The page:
The last time
Kazmir signed a three-year contract with the Dodgers last week, but 4 1/2 years ago he was pitching for the Angels. His velocity was down and he couldn't get anyone out. With $14.5 million remaining on his contract, the left-hander was released midway though the 2011 season.
"It was definitely a low point, me getting released by the Angels," Kazmir said.
Speaking during an introductory conference call Tuesday, the 32-year-old left-hander reflected on how, after nearly pitching his way out of baseball, he came back to secure a $48-million deal with the Dodgers.
"It was a long process," Kazmir said.
He made stops in the independent Atlantic League, as well as the Puerto Rican winter league.
"Kind of wanting to take a step back and start from scratch, being able to go back to fundamentals and really teach myself great habits and get away from the bad habits I created," he said. "It was going back to the drawing board. I did a lot of drills I did back when I was a kid."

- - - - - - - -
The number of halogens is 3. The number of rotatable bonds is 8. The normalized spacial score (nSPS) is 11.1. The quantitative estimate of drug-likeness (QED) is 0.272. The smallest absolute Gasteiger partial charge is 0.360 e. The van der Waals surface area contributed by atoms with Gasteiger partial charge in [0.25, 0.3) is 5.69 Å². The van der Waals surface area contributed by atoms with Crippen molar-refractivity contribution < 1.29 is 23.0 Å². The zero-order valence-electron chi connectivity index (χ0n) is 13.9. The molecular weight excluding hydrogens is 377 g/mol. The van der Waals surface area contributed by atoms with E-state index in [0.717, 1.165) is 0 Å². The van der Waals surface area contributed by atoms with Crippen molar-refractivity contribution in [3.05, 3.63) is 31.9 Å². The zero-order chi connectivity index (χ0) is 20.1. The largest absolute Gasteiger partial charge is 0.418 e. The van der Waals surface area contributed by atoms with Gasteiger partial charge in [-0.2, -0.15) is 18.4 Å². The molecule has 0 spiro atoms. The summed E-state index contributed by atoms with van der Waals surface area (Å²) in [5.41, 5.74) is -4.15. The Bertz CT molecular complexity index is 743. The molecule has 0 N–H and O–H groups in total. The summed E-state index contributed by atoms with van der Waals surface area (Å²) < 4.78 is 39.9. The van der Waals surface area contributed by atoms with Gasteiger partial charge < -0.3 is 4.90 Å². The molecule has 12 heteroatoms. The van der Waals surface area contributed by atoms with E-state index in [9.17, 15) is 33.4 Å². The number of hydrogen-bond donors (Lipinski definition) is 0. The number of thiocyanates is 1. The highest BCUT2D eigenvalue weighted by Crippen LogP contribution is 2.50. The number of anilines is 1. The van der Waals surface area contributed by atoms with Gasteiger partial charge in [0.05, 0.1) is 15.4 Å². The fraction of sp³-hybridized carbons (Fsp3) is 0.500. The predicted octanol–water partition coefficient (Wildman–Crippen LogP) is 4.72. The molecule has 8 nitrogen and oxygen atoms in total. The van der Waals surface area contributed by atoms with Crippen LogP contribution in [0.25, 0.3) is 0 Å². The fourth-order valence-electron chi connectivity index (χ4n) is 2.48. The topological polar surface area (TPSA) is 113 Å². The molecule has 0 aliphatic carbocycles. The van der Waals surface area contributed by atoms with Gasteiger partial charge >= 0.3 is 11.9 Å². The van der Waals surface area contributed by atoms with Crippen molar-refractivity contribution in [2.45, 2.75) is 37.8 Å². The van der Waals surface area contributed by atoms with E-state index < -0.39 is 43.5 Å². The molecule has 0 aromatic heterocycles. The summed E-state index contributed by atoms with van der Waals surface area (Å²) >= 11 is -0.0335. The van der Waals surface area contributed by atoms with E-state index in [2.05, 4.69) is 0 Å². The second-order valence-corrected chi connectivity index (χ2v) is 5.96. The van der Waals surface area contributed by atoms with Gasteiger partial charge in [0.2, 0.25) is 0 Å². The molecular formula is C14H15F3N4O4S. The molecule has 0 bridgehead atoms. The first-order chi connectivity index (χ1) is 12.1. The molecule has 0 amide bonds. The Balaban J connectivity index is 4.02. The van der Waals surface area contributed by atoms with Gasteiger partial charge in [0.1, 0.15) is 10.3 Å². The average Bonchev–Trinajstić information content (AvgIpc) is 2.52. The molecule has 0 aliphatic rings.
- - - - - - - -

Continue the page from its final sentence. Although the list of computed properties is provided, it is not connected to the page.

Kazmir was 20 when he broke into the major leagues with the
"I always had the motivation, just because I knew it was still in there," he said.
By the time he returned to the major leagues in 2013 with the
"I feel like I've been getting better ever since," he said.
He was an All-Star with the
He had a record of 7-10 but a solid 3.10 earned-run average last year, which he split between the Athletics and
"Back in the day, it was just get it and throw it," he said. "I don't know how I did it. I just did it. Now, being able to know my body a lot more and being a lot more knowledgeable about the game, it's a huge advantage."
Kazmir said about a dozen teams checked in with him this winter when he was a free agent.
He settled on the Dodgers, who included a provision in his contract that would allow him to return to the free-agent market next season.
"From a business perspective, it's always good to have options," Kazmir said. "That being said, I would be honored to finish my career with the Dodgers. I really would."
Front office addition